Gov. Tom Wolf discusses how his administration is helping Pennsylvania businesses get through the COVID-19 pandemic (screen capture)
The Wolf administration says it’s rolling out a new $60 million loan program to help the scores of small businesses that have been hard hit because of the COVID-19 pandemic.
The new COVID-19 Working Capital Access Program or CWCA, would award loans of up to $100,000 to for-profit businesses with 100 or fewer full-time employees, Gov. Tom Wolf said Wednesday during an online news conference.
Wolf’s announcement came as state health officials reported more than 1,000 confirmed cases of COVID-19. The illness is now present in 44 of Pennsylvania’s 67 counties.
Wolf acknowledged the struggles and sacrifices of businesses across Pennsylvania saying, “It’s a step in the right direction, but I’m not going to pretend that it’s enough to cover the devastation COVID-19 is bringing to the commonwealth.”
Wolf ordered non-life sustaining businesses to close or risk enforcement action. On Monday morning, the Pennsylvania State Police began issuing warnings to businesses that have not complied with the order. Thousands of businesses have applied for waivers.
The “best way” to minimize the impact to the economy is to stay at home and practice social distancing, Wolf said.
Wolf thanked Pennsylvanians for taking social distancing efforts seriously, citing a study that gave Pennsylvania an “A” on its social distancing scoreboard.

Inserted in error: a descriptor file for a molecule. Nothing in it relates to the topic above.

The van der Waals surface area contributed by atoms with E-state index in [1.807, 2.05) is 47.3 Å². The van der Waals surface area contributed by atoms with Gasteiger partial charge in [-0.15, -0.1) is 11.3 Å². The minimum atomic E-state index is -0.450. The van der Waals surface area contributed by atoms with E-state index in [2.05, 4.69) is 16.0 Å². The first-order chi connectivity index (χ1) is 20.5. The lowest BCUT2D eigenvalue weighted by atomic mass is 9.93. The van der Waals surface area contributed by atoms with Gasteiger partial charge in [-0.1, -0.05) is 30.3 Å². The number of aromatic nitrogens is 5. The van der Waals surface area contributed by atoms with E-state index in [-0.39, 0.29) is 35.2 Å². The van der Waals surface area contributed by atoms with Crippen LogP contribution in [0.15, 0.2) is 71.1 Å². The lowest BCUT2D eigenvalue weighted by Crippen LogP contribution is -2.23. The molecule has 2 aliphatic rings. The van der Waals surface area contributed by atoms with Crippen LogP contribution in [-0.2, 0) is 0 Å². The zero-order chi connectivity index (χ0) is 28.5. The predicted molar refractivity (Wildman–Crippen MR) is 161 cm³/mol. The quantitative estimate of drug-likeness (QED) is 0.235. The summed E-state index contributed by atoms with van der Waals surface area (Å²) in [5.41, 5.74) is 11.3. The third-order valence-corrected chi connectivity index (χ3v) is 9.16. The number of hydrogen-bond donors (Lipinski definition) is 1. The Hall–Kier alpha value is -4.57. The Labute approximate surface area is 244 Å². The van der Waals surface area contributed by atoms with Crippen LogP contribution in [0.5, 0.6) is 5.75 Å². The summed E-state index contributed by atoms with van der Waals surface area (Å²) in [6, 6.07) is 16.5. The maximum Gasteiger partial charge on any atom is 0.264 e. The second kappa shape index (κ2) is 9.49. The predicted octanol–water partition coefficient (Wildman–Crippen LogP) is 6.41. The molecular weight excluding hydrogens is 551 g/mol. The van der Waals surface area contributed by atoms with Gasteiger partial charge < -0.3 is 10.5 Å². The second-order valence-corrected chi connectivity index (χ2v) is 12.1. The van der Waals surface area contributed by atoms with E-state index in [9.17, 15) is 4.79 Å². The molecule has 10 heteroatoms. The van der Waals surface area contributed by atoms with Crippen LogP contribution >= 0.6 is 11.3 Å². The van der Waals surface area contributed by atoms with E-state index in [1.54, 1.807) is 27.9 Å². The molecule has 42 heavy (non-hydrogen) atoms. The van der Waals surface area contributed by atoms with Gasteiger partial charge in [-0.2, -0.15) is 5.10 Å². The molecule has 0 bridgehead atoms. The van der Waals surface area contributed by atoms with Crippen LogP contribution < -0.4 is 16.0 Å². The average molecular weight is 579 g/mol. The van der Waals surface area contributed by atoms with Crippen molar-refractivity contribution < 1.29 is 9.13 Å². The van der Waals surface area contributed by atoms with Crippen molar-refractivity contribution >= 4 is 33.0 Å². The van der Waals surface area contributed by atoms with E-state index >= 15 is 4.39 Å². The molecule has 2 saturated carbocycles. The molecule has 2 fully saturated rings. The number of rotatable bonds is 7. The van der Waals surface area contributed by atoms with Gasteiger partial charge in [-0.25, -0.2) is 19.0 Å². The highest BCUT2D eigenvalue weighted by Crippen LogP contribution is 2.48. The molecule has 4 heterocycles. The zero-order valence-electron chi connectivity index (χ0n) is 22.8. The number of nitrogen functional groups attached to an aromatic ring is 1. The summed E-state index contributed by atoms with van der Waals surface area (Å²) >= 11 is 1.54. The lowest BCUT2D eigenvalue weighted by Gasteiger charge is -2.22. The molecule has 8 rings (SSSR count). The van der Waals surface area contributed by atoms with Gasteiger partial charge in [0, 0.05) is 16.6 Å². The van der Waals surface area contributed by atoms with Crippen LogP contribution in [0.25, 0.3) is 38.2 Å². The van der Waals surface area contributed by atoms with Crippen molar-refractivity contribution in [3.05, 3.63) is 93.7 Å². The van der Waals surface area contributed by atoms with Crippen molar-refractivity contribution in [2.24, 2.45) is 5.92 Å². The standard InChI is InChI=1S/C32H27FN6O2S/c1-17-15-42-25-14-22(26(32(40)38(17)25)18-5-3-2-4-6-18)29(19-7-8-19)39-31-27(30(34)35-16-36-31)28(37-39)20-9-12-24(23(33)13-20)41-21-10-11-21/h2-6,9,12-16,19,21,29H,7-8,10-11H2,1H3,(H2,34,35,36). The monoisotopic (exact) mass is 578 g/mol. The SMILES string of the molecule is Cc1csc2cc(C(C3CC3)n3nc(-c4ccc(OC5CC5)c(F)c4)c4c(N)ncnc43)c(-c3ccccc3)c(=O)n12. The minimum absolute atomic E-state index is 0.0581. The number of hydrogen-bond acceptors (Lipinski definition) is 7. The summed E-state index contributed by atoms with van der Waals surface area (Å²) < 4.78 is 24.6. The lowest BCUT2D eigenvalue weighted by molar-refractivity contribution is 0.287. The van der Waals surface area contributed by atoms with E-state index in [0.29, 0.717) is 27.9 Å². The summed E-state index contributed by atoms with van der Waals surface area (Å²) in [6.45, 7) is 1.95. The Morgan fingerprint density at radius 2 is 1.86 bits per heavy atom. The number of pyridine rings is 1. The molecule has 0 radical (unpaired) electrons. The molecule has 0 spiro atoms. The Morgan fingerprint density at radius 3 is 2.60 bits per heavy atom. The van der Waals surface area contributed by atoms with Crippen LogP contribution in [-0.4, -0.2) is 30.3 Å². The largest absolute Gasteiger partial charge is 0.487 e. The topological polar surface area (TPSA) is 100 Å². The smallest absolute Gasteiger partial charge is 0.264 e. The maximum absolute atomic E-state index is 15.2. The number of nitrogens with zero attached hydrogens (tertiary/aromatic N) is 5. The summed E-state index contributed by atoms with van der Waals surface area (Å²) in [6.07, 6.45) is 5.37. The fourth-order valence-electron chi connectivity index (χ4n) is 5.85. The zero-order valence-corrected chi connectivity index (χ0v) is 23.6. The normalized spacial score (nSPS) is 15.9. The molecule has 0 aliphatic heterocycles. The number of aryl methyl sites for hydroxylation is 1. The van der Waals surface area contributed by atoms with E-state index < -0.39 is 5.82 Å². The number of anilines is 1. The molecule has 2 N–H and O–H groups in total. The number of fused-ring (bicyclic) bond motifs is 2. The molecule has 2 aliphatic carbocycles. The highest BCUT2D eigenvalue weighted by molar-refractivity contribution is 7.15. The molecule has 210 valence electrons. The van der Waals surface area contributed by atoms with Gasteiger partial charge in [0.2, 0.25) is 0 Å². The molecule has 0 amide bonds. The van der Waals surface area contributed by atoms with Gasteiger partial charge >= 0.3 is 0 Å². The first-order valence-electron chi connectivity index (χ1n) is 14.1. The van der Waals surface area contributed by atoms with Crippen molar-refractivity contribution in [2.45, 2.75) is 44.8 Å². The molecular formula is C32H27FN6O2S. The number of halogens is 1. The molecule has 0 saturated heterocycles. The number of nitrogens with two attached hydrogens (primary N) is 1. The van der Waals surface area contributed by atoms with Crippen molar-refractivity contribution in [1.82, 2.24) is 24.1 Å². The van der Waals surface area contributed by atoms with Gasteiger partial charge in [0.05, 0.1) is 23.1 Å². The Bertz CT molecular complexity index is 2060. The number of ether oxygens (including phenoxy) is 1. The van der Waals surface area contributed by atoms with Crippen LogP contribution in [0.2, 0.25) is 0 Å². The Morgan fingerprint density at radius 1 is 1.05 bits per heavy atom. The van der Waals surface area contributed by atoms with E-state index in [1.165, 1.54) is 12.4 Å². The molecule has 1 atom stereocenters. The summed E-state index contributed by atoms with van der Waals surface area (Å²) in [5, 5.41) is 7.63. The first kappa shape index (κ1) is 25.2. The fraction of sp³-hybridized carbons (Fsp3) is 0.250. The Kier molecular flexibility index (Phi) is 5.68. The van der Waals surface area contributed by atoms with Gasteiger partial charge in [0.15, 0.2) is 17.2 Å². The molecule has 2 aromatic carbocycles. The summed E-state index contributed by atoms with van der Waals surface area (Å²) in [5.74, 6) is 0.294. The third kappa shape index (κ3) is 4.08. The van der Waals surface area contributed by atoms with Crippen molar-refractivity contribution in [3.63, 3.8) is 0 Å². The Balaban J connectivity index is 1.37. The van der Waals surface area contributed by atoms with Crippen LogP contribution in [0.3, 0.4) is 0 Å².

“I want to thank all of you for the sacrifices you’re making,” Wolf said. “Staying at home is vital to saving lives in the commonwealth.”
Wolf also took the time to clarify his county-by-county stay-at-home order, saying that state officials are trying to take a “measured approach” based on where outbreaks of COVID-19 are the heaviest.
On Wednesday, the administration announced that it had ordered residents in two more Pennsylvania counties, Lehigh and Northampton counties, to stay home. Ten Pennsylvania counties are now under that order.
The stay-at-home orders, Wolf said, will give hospitals time to acquire necessary equipment and for the sick to recover.
“I want to do no less and no more than what the crisis requires,” Wolf said.
State Health Secretary Dr. Rachel Levine, who also participated in the briefing, updated on the state’s latest efforts to make sure healthcare providers are adequately provisioned to fight the pandemic.
Levine said that 40 percent of beds and approximately 3,000 ventilators (75 percent of the state’s supply) are still available. But she noted that the number of beds and ventilators continually changes as the number of confirmed COVID cases continues to grow.
Ten percent of COVID-19 cases will require hospitalization, Levine said. The number of cases is doubling every two to three days, she said.
Levine could not provide a time frame for when the outbreak would peak, but said, “It’s going to get very high, very fast.”
State health officials are looking to industries outside of the “healthcare setting,” Levine said, for in-demand supplies such as N-95 masks, needed to protect health care workers who may come into contact with infected patients.
With both chambers of the General Assembly in virtual session Wednesday, Wolf said he would sign legislation moving the state’s primary from April 28 to June 2.
Wolf hesitated to say that he would sign legislation changing school code and waiving mandatory instruction days due to continued changes to the bill. “I will wait til that gets to my desk,” Wolf said.
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